That’s simple. Because the Federal Reserve has pegged the short end of the bond curve at zero (0%) and printed money through its QE program to buy long-dated Treasuries, thereby depressing their yields, pension and MMF managers are forced to buy something, anything, that can offer them the yield they need.

If you plug the current Treasury yields into the actuarial table of the average pension, it will catch on fire and vanish in a puff of smoke. There is simply no way to meet the needs of pensions and savers using zero percent money.

Sure, zero percent helps out the big banks and the overly-indebted, but it is positively punishing for everybody else.

As a quite strongly worded article in Fortune recently put it:

(Fortune Magazine) — This is a quiz. What do the record-high Wall Street bonuses have in common with the record-low yields for savers?

Answer: They show yet another way that prudent people, especially those living on fixed incomes, are being screwed by the government’s bailout of the imprudent.

Here’s the deal. The government is spending trillions to keep interest rates down in order to support the economy and prop up housing prices, and those low rates have inflicted collateral damage on savers’ incomes.

“It’s a direct wealth transfer from savers and retirees to overly indebted borrowers,” says Greg McBride, senior financial analyst at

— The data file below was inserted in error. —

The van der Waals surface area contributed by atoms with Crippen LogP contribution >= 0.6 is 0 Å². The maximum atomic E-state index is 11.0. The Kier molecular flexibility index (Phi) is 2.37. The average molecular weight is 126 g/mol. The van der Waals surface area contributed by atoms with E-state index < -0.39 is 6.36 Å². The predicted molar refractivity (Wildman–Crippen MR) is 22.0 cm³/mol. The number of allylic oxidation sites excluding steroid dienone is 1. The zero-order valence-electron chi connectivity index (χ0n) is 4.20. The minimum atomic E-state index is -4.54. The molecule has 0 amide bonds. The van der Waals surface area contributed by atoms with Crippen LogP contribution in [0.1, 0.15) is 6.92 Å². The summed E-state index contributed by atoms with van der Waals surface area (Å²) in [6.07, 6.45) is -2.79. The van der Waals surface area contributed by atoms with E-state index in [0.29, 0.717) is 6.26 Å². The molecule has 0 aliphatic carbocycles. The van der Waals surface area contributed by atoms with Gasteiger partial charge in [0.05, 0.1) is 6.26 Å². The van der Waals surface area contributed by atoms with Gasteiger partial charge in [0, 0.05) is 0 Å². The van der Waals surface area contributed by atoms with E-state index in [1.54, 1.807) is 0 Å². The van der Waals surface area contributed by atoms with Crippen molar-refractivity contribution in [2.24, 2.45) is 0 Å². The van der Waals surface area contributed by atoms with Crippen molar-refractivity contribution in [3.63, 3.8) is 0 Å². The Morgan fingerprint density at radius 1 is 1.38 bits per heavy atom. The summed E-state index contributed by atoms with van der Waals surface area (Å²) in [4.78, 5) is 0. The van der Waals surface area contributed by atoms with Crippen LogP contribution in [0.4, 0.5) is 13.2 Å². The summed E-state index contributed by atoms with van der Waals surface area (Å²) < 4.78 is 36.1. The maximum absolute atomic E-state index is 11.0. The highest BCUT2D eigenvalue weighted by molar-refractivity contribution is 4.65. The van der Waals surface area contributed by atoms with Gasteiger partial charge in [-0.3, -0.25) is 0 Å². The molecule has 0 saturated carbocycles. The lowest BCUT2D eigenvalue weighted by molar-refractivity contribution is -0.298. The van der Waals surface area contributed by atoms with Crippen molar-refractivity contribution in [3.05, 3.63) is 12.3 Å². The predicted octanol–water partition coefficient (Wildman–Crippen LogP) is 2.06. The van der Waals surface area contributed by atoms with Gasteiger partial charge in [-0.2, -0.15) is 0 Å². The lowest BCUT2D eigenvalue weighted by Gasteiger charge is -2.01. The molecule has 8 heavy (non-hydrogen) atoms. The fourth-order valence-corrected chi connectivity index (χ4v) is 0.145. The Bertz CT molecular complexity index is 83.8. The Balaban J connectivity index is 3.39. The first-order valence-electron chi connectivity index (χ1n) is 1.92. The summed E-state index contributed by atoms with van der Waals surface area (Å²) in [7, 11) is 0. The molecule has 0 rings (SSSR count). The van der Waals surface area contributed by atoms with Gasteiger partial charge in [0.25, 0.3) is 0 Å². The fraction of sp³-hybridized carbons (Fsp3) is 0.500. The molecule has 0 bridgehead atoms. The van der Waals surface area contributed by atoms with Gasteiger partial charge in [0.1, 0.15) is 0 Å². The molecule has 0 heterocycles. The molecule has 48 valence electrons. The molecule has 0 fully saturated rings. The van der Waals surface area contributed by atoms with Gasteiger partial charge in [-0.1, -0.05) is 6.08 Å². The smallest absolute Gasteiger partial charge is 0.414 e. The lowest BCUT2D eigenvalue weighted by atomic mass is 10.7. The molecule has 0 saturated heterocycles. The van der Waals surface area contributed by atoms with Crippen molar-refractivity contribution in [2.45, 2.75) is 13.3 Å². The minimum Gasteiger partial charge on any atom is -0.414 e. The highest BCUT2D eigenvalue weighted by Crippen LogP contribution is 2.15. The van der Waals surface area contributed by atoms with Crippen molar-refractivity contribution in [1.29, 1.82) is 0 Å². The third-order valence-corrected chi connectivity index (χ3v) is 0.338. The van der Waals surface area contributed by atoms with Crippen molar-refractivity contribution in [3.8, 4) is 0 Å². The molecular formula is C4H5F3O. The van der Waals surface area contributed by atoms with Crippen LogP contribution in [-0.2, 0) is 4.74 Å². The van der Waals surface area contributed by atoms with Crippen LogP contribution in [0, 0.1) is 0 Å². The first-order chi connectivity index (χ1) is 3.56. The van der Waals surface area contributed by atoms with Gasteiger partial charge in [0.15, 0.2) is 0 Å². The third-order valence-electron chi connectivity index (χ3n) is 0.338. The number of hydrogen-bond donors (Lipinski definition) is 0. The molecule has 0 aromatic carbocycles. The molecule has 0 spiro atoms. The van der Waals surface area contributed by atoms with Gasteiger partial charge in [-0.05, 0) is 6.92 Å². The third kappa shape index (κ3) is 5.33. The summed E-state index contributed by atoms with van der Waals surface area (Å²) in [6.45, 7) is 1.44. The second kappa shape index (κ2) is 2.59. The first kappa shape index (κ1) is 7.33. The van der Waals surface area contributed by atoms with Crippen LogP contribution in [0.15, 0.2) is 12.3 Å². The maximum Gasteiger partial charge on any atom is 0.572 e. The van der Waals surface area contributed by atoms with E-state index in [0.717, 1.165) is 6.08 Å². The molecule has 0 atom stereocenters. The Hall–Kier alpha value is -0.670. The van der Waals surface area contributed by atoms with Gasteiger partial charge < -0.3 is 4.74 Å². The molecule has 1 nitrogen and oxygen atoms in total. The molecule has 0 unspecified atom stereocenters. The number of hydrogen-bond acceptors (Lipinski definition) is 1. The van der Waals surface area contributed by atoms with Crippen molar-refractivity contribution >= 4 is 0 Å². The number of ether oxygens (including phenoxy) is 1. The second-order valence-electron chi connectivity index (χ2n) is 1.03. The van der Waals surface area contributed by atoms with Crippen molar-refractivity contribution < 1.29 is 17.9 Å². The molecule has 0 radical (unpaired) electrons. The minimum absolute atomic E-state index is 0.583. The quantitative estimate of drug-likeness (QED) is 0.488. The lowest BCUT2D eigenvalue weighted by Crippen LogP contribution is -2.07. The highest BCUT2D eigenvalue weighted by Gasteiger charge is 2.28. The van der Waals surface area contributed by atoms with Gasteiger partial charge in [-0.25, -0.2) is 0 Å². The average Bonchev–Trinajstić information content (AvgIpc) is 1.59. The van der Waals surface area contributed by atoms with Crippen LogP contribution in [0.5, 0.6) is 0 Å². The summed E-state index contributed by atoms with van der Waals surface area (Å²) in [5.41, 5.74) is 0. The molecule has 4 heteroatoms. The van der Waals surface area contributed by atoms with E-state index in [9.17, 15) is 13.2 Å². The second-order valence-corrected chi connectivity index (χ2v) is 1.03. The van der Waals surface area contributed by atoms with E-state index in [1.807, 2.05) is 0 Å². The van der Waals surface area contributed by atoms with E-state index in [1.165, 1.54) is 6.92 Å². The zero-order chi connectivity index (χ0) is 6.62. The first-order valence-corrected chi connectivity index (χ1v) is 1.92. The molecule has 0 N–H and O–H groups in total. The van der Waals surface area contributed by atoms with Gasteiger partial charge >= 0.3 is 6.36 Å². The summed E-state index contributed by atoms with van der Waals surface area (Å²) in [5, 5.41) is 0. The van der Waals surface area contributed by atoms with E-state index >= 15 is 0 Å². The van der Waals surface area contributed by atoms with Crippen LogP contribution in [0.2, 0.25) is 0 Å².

The risk that is being run here is that the manipulation of all facets of all markets is fine so long as it lasts. But when people figure out they’ve been living in a world of illusion? Then there will be a very high chance that everything will go out with the tide. The dollar, stocks, bonds…all paper assets in essence. All washed away.

I wish I could believe that the current people in charge appreciate this risk, but I think they cannot see past the next few months.

That is the risk as I see it today. I wish them all the best with their program of trying to run everything, but I truly think their chances of success are not nearly as large as they presume.

So I have accepted the obvious, concluded that the Fed is throwing freshly-printed money at anything that moves in a semi-desperate bid to create an appearance of health, and decided that the only way to win is not to play the game.